• Make it easier for the sharing of information between the courts, police and the agencies and community organisations that deal with families.

The announcement follows a Herald campaign ran earlier this year addressing family violence.

'I will leave him - I'm saying right now I am better than this'
Breaking the cycle of 30 years of abuse
525,000 New Zealanders harmed every year

Key said the changes would cost about $130 million over four years. That would help fund 66 new police officers to cope with associated demand.

Legislation is expected to be introduced to Parliament early next year.

"These changes have the potential to significantly reduce family violence.

"New Zealanders generally resist government interference in their private lives, and I get that.

"But let me say straight up that in households where anyone is being assaulted, threatened, intimidated, belittled or deprived, the perpetrator has no right to expect privacy so they can go on being a bully."

Key said the increase in protection orders expected under the changes is expected to lead to 12300 fewer violent offences each year.

The increased imprisonment of violent offenders is expected to prevent another 1100 violent offences each year, he told the audience.

Key said the increase in protection orders expected under the changes is expected to lead to 12300 fewer violent offences each year.

The increased imprisonment of violent offenders is expected to prevent another 1100 violent offences each year, he told the audience.

Plunket welcomed the new laws, saying children thrived when the people around them were in positive, non-violent relationships.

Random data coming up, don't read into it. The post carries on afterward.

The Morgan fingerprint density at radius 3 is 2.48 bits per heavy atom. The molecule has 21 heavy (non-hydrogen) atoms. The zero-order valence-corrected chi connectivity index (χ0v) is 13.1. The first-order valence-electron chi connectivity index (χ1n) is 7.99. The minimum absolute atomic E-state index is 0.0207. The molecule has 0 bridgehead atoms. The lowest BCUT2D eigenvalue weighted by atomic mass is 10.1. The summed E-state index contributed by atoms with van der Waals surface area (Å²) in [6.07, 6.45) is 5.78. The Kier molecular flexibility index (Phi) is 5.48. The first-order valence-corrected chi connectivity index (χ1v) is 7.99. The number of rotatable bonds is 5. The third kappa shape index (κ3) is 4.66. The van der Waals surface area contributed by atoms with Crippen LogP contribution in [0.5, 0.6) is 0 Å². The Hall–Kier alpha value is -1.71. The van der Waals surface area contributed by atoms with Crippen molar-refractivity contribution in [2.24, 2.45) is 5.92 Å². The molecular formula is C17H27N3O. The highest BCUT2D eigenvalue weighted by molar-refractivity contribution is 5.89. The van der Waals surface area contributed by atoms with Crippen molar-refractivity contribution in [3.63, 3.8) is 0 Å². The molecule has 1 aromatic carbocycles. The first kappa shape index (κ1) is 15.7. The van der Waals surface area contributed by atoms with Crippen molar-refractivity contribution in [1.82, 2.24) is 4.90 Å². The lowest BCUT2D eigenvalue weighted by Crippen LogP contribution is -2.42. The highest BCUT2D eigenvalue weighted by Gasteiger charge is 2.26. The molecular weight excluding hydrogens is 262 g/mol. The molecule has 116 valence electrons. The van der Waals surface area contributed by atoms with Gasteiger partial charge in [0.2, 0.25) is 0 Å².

"Children who have a parent who is or was abused have a higher risk of being abused themselves," Plunket general manager of clinical services Helen Connors said.

"Even if the abuser is not directly violent to the children, children may be seriously affected by seeing or hearing their parent being hurt...

"Plunket nurses are among the health professionals here to help. We can connect you with the services to support you to become violence free, or get out of a violent situation."

If you're in danger NOW:

• Phone the police on 111 or ask neighbours of friends to ring for you
• Run outside and head for where there are other people
• Scream for help so that your neighbours can hear you
• Take the children with you
• Don't stop to get anything else
• If you are being abused, remember it's not your fault. Violence is never okay

Where to go for help or more information:

• Women's Refuge: Free national crisisline operates 24/7 - 0800 REFUGE or 0800 733 843
• Shine, free national helpline 9am- 11pm every day - 0508 744 633
• It's Not Ok: Information line 0800 456 450
• Shakti: Providing specialist cultural services for African, Asian and Middle Eastern women and their children. Crisisline 24/7 0800 742 584
• Ministry of Justice:
• National Network of Stopping Violence:
• White Ribbon: Aiming to eliminate men's violence towards women, focusing this year on sexual violence and the issue of consent.

- NZ Herald